Soothe Anxiety with Skullcap

It’s not a trendy superstar, but this workhorse of the herb world is a true American original.
Publish date:
Skullcap (Scutellaria lateriflora) has a long history of use in the herbal systems of North America, and more recently, in Europe. Its other common names—helmet flower, hoodwort, and Quaker bonnet—give you an idea what the flower looks like.

Skullcap (Scutellaria lateriflora)

Skullcap (Scutellaria lateriflora) has a long history of use in the herbal systems of North America, and more recently, in Europe. Its other common names—helmet flower, hoodwort, and Quaker bonnet—give you an idea what the flower looks like. As a member of the mint family, skullcap is found in the rich woods and moist soils of North America—from Newfoundland to British Columbia and south to Georgia and California. But although it’s a mint, it has a bitter taste, and isn’t particularly aromatic.

Skullcap has a cooling, drying energy, and its aerial parts (leaf, stem, and flower) have a variety of uses in herbal medicine. The Cherokee and Iroquois nations used skullcap tea to stimulate delayed menstruation. The Eclectics, the dominant herbal legacy in 1800s America, extensively wrote about, and copiously employed, skullcap for a wide range of issues. It was used by 19th-century herbalists to treat a condition that today we might call fibromyalgia (muscle, ligament, and tendon pain). It was once known as “mad dog skullcap” and was historically used to treat rabies.

Did You Know?

Skullcap is a uniquely American herb first used by the Cherokee and Iroquois peoples.

Skullcap Studies Are Impressive

Today, skullcap is best known as a safe, reliable, mild sedative that excels in relieving anxiety, neuralgia, and insomnia. It treats high blood pressure, premenstrual syndrome, tension headache, and muscle spasm. Some contemporary herbalists also use it to control Braxton-Hicks contractions during late pregnancy.

One recent study found that rats exhibited less anxiety after a dose of skullcap. And a double-blind, crossover human study of 15 women and 4 men, aged 20–70 years, found that, in healthy subjects, skullcap “demonstrated noteworthy anxiolytic effects.” Another study in 2014 found that, in healthy people, skullcap significantly enhanced overall mood without a reduction in energy or cognition.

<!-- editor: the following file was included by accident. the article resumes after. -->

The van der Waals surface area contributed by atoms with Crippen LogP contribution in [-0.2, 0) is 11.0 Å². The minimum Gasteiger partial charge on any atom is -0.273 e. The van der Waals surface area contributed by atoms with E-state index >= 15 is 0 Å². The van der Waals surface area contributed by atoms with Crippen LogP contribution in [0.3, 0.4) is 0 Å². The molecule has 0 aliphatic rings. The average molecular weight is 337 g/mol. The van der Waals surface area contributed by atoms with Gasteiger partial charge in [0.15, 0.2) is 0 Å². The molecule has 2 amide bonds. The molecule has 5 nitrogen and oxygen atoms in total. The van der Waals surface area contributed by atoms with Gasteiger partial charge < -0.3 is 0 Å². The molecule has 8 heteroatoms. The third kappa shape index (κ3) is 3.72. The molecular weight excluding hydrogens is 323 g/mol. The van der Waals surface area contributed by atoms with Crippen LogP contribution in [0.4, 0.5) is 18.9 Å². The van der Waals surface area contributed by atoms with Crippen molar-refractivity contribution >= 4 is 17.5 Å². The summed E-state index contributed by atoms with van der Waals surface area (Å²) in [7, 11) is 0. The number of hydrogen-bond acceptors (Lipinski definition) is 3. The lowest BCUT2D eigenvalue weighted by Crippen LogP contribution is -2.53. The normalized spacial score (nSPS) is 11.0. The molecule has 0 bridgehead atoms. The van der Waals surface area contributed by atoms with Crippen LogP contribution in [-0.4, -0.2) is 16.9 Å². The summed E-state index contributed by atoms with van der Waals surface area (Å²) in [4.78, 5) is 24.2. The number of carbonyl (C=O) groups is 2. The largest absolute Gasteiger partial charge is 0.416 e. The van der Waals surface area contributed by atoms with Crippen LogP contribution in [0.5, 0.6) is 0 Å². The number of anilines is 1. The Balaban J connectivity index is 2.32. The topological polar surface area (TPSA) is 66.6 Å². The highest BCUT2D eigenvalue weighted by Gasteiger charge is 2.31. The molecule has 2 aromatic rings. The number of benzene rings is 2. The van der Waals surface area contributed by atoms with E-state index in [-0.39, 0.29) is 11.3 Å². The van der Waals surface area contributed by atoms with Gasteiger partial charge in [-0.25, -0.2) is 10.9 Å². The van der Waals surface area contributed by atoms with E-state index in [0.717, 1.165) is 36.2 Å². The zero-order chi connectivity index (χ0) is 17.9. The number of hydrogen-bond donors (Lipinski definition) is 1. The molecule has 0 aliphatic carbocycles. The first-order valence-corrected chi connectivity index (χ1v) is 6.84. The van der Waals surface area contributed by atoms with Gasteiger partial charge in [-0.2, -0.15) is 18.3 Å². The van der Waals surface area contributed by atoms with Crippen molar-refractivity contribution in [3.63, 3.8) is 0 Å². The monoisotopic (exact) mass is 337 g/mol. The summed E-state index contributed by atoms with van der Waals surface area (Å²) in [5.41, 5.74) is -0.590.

Skullcap also serves as a nerve tonic and tissue rejuvenator, and many recent scientific papers have found it to be protective for nerve tissue. In addition, it seems to have a protective effect on the liver, as well as anticancer activity. These qualities suggest that skullcap could be effective for seizure and movement (chorea) disorders, including a variety of twitches, ticks, and tremors, for which it has been used for centuries.

A study published in Phytotherapy Research found that rodents prone to seizures that drank water containing skullcap extract were seizure-free, while the control group continued to have seizures.

Skullcap’s calming action is thought to be mainly due to its antispasmodic constituent scutellarin, a flavonoid glycoside. Another constituent, the flavonoid baicalin, is known to bind to the GABAA receptor, a sedating neural receptor sensitive to many sedating drugs, including Valium.

How Much & What Form to Take

Skullcap is available in teas, capsules, tablets, and tinctures. For a tea, start with 10 grams of the dry herb. Infuse the chopped dry leaves, strain, and drink. Use several small doses throughout the day for anxiety, or the entire dose at bedtime for insomnia. In tincture form, the equivalent dose is 8 tsp. Fresh herb tinctures are strongly preferred.

Historically, skullcap’s effectiveness has been enhanced when combined with valerian, chamomile, passionflower, and vervain, so it shows up in many combination formulas for sleep and anxiety.

There’s not enough information on the pharmacological activity and toxicity of skullcap to comment on its use during pregnancy and lactation; however, no specific contraindications have come to light. Modern midwives sometimes use skullcap for insomnia, sciatica, and stress during pregnancy. 



Herbal Superstars

Adaptogenic herbs are prized in other countries for their harmonizing effect on the body-now it's your turn to experience their true medicinal magic.

Angelica root (Angelica archangelica) is a perennial herb that has been cultivated since ancient times. In Northern Europe, the plant has been used as medicine and food since at least the 10th century.

Angelica: A Saintly Herb

Discover how this herbal gem can help clear up coughs, tame menstrual cramps, ease stomach problems, including heartburn, gas, and bloating—and more.

Colds and flu are caused by viruses. These bugs cannot be killed by chemicals—not by pharmaceutical drugs, and not by herbal compounds. The only way to tame these microbes is to motivate the body’s own immune system.

Surprising Herbs for the Flu

You know all about echinacea and wouldn’t dream of facing winter without elderberry, but don’t overlook these lesser-known—but potent— botanical cold and flu fighters.

All holistic healing systems share two core concepts: ensuring that the body eliminates its metabolic wastes and preventing harmful substances from entering the body and wreaking havoc.

Head-to-Toe Detox Plan

Celebrities trumpet it. Infomercials drone on about it. Here’s what you really need to know about cleansing each of your body’s major detox organs.

Walk barefoot on the dirt or sand for a few minutes to connect to the earth‘s natural energy charge. Called “earthing,” this practice contributes to vibrant health.

Natural Stress Relievers

If you don’t have a healthy way to deal with stress, it’s so easy to crumble. Consider creating a foundational support system for your life with these stress-busting ideas.


Master Menopause

Learn to treat the symptoms of this normal transition with the top three natural alternatives to prescription hormones